"I seek to have the Americans understand that every South African should be entitled - under the new constitution - to enjoy ... the rights which every American enjoys under the US Constitution," he said in his farewell speech to the South African Parliament in February.

Sees important role for US

"Our people need to see the vital role played by the Supreme Court in the US," he said. "It is this respect for law and the power of the courts which I want to see enshrined in a South African constitution," he told Leadership magazine in a recent interview.

But he said he did not think political consensus would be the most difficult part of the transition. "The toughest part is the economy," he said, "the conflict between limited resources and high expectations."

Schwarz is adamant that the prospects for investment depend on whether political violence can be eliminated and realistic economic policies adopted.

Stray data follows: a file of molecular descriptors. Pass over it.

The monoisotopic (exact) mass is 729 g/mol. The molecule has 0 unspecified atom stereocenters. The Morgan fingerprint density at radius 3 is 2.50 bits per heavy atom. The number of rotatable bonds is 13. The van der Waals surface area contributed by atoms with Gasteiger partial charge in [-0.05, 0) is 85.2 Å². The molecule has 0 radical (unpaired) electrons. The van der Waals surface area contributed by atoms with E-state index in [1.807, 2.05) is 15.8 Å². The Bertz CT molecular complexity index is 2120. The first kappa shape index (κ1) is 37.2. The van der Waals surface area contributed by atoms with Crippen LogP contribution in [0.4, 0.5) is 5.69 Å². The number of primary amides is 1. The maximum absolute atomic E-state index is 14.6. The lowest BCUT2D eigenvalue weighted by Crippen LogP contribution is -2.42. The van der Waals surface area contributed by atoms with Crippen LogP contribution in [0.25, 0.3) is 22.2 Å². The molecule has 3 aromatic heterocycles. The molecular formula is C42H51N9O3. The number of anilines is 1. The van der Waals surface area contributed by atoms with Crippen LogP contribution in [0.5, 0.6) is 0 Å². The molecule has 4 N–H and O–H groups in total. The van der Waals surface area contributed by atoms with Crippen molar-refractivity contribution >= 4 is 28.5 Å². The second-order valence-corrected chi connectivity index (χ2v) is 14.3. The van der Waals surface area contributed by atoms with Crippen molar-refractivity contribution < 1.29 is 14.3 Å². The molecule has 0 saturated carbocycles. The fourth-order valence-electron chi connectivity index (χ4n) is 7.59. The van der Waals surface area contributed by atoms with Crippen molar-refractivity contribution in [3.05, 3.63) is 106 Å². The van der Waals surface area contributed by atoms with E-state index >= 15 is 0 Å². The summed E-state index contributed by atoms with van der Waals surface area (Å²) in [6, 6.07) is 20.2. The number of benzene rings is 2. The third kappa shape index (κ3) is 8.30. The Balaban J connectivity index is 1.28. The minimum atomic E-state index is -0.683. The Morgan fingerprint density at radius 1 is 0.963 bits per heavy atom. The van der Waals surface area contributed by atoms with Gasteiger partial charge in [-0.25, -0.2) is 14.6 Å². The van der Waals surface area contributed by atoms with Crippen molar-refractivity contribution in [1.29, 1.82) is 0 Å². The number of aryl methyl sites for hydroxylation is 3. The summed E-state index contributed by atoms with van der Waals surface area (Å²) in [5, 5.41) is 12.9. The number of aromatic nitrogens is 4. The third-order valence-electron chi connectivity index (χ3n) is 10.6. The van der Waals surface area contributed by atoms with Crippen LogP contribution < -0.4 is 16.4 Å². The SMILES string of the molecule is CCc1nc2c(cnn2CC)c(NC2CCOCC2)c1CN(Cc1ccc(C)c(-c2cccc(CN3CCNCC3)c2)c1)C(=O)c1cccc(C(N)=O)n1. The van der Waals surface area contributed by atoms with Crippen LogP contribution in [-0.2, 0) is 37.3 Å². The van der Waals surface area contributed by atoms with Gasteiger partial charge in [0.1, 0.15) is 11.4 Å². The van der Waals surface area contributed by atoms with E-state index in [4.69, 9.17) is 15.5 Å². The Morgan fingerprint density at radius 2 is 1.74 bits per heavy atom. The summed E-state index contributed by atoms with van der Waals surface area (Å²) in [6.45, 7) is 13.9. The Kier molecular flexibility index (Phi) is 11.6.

He said that the black caucus in the US Congress has a special role to play. "They believe in democracy and free enterprise," said Schwarz. "Their influence could be more important than any other group."

Schwarz leaves little doubt about his goal: He wants to see the US use the same moral suasion with undemocratic black leaders as it has exercised on the country's white minority rulers.

Conveying this message will call for true diplomacy.

"He will have to transform himself from a militant politician into a seasoned diplomat," said Mrs. Suzman.